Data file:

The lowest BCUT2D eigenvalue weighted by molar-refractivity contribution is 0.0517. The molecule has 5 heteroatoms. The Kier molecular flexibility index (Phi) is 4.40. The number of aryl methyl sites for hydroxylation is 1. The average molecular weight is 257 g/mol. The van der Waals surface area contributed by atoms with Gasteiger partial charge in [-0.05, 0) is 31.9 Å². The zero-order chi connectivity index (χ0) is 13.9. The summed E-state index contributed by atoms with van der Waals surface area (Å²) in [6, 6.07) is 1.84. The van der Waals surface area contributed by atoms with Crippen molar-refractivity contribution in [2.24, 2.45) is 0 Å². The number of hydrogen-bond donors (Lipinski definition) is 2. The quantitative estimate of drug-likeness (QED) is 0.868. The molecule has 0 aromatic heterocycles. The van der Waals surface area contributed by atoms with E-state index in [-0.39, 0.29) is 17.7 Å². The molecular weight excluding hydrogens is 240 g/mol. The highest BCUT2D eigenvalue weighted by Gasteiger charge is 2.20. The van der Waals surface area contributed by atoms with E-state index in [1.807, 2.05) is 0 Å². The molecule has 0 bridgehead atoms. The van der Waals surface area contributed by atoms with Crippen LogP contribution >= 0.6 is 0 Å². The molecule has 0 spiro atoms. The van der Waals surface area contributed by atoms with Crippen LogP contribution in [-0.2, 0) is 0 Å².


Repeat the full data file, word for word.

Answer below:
The lowest BCUT2D eigenvalue weighted by molar-refractivity contribution is 0.0517. The molecule has 5 heteroatoms. The Kier molecular flexibility index (Phi) is 4.40. The number of aryl methyl sites for hydroxylation is 1. The average molecular weight is 257 g/mol. The van der Waals surface area contributed by atoms with Gasteiger partial charge in [-0.05, 0) is 31.9 Å². The zero-order chi connectivity index (χ0) is 13.9. The summed E-state index contributed by atoms with van der Waals surface area (Å²) in [6, 6.07) is 1.84. The van der Waals surface area contributed by atoms with Crippen molar-refractivity contribution in [2.24, 2.45) is 0 Å². The number of hydrogen-bond donors (Lipinski definition) is 2. The quantitative estimate of drug-likeness (QED) is 0.868. The molecule has 0 aromatic heterocycles. The van der Waals surface area contributed by atoms with E-state index in [-0.39, 0.29) is 17.7 Å². The molecular weight excluding hydrogens is 240 g/mol. The highest BCUT2D eigenvalue weighted by Gasteiger charge is 2.20. The van der Waals surface area contributed by atoms with E-state index in [1.807, 2.05) is 0 Å². The molecule has 0 bridgehead atoms. The van der Waals surface area contributed by atoms with Crippen LogP contribution >= 0.6 is 0 Å². The molecule has 0 spiro atoms. The van der Waals surface area contributed by atoms with Crippen LogP contribution in [-0.2, 0) is 0 Å².